The cabin said:  “They say that I have outlived my purpose – that I’m no longer needed.  That may be so with some of my fellow cabin mates, but not me.  What?  Am I not entitled to having feelings? I am a part of history.  If only my walls could talk, you would learn so much.  If only you would try to see the beauty in me.  If only you would wonder what happened here.  When was I built?  Who lived here?  Were there children?  What kind of lives did they lead?

If you dispose of me and others like me, what will artists have to paint, or photographers have to shoot, or writers have to write about?  Sure, there are the occasional cabins that though no fault of their own, become involved with some not so nice things.  Sometimes people hang out in them and do drugs, some even make drugs in them, and then there are those who just decide to live there for a while and leave an unsightly mess when they move on.  I can understand why people don’t want these things in the area, but not all of us are like that. Sometimes when people stop to take my picture, I hear them talking, “Mary, it is so peaceful and quiet here (this shouted loudly over the noisy three wheelers that just roared by).  I just love this old cabin.  Why, with a little fixing, we could retire here and get away from the rat race down below (this shouted over the roar of the two four wheel drive trucks that just flew by leaving them in their dust).  And we could sit out at night watch the stars (not really folks, all these houses around here have bright lights on their property that they leave them on all night). Look over there, they’re building more new houses, and look behind us – two more.”  It has really built up around here hasn’t it?  But from the looks of this, they’ll probably tear this old cabin down soon and put up another new house.  Wow, this is getting to be like Orange County huh?”  That’s only some of the things they say.  Some things I can’t repeat.

I only hope that the upcoming generations will have places to go to and to look at, walk around, and wonder what took place there.  It’s too bad big cities and greedy people had to ruin things for us.  Why, I can’t even see my old friend with the pink tiled roof anymore.  I don’t even know if it’s still there.  You’ve heard the expression “out of the mouths of babes …?  If only they knew what could come “out of the mouth of boards.”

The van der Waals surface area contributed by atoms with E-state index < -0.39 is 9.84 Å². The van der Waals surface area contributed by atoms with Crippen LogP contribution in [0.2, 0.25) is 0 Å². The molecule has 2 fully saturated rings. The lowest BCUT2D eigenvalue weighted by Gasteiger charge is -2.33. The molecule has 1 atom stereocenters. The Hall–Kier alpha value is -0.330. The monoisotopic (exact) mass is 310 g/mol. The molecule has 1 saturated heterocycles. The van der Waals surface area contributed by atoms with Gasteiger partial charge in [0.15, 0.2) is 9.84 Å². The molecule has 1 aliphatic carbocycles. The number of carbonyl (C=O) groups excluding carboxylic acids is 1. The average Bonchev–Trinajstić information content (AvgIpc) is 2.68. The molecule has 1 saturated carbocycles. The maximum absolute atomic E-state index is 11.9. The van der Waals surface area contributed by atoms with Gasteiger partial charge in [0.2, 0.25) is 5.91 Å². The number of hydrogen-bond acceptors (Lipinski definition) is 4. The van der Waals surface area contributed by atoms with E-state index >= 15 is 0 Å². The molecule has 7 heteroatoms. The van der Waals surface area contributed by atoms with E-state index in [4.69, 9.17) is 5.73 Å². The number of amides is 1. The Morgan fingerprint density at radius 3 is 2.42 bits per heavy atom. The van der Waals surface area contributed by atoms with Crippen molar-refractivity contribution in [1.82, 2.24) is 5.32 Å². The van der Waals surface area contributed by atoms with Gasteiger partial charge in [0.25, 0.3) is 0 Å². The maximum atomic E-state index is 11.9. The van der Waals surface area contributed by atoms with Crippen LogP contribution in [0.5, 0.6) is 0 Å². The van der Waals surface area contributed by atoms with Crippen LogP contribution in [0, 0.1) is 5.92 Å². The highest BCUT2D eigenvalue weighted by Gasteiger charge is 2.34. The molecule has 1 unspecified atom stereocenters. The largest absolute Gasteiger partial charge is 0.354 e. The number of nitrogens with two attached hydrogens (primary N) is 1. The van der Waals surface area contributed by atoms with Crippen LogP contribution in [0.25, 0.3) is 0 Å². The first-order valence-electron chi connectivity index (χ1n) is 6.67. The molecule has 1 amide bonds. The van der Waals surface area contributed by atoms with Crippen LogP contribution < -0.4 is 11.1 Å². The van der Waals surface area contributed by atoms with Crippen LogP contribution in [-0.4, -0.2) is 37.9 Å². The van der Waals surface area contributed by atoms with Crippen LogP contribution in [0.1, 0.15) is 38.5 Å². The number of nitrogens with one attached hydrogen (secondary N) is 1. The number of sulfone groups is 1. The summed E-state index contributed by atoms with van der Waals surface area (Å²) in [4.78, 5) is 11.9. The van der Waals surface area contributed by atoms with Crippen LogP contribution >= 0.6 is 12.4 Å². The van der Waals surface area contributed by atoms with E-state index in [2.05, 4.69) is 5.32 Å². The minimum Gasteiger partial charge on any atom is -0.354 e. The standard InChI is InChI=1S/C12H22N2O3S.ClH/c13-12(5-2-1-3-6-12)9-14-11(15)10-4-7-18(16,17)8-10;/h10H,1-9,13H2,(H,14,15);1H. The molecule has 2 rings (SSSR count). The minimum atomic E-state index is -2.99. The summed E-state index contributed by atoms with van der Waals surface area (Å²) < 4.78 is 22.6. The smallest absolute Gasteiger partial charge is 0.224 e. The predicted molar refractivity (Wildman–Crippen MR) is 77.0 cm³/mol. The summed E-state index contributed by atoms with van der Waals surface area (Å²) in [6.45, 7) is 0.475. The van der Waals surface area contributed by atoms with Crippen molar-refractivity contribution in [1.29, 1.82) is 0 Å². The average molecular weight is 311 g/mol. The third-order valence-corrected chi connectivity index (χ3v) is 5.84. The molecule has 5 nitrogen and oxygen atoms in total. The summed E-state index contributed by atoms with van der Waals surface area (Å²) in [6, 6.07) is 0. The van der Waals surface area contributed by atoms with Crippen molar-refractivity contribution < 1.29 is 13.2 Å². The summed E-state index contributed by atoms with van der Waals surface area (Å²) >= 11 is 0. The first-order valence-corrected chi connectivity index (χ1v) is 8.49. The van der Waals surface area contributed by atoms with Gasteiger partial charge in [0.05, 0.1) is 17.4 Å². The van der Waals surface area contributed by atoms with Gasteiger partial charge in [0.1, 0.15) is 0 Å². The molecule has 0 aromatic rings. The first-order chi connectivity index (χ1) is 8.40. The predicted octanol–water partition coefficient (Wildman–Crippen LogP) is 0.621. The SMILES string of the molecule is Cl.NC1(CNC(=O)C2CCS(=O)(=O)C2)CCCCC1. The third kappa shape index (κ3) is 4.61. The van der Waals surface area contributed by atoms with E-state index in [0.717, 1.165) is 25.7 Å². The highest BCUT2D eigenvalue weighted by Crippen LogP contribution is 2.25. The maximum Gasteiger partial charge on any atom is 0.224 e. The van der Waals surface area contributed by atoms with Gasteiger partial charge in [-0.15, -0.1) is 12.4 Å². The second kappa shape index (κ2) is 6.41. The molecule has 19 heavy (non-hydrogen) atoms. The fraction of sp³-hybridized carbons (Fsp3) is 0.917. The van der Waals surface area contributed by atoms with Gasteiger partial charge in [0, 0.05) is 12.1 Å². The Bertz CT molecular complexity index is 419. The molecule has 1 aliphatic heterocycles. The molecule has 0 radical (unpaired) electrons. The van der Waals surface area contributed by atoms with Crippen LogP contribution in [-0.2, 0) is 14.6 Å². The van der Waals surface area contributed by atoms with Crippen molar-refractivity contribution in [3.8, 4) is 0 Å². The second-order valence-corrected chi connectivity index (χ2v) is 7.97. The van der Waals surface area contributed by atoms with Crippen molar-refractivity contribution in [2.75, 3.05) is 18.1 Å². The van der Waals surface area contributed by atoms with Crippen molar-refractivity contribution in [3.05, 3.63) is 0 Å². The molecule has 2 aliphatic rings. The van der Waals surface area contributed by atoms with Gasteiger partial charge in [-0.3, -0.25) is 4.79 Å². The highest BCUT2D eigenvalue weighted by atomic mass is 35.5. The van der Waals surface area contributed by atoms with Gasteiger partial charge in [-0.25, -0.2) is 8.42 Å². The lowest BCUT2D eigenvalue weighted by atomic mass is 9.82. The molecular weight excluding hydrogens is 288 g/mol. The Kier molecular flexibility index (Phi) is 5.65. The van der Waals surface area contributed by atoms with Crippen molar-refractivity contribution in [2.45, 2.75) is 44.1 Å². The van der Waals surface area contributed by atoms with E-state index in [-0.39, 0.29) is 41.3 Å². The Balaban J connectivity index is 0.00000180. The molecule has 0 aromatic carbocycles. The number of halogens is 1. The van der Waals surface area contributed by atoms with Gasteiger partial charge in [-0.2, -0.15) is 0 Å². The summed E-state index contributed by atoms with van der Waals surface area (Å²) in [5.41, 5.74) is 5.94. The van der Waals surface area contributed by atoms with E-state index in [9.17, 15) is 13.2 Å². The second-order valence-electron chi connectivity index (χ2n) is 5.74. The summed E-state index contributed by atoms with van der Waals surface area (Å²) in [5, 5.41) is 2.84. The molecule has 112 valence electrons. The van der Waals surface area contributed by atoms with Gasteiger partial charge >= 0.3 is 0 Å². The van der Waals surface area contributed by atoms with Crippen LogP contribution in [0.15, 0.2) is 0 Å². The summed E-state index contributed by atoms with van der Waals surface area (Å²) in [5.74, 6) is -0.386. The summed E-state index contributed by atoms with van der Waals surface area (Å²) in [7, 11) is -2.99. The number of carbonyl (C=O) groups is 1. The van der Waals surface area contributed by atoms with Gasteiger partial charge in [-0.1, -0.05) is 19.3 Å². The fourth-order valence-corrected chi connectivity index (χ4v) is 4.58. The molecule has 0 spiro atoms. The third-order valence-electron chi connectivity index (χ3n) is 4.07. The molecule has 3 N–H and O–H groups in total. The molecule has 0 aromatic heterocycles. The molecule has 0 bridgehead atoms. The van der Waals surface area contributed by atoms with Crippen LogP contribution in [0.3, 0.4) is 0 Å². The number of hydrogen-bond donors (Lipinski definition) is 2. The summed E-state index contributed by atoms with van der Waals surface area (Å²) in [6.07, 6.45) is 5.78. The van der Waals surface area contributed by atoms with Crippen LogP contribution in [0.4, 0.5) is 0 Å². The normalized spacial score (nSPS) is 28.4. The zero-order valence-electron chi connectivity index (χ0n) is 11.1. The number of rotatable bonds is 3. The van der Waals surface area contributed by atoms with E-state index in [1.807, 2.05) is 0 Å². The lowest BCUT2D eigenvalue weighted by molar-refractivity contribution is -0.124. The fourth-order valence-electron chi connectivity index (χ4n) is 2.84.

November 21, 2008

Grant awarded for homestead art/historical project

Filed under: Art, Events, History — magicgroove @ 9:39 am

Photographer Kim Stringfellow, who gave a presentation on her upcoming book, Jackrabbit Homestead, at the Homestead Cabin Festival opener last February, has received a grant from California Council of the Humanities as part of their California Stories Initiative.

JACKRABBIT HOMESTEAD is a forthcoming book and Web-based multimedia presentation featuring a downloadable car audio tour exploring the cultural legacy of the Small Tract Act in Southern California’s Morongo Basin region near Joshua Tree National Park. Stories from this underrepresented regional history will be told through the voices of local residents, historians, and area artists–many of whom reside in reclaimed historic cabins and use the structures as inspiration for their creative work.

The Web site will also feature a community-created geo-tagged map of the area’s cabins using the Google Maps API. The Web site is scheduled to launch in March 2009 at a public event hosted by the project’s sponsoring organization–the Twentynine Palms Historical Society Museum.

Kim’s book of photos and text, Jackrabbit Homestead: Tracing the Small Tract Act in the Southern California Landscape, 1938-2008, is scheduled for publication in fall 2009 by the Center for American Places.

Learn more on Kim’s nifty Jackrabbit Homestead Website.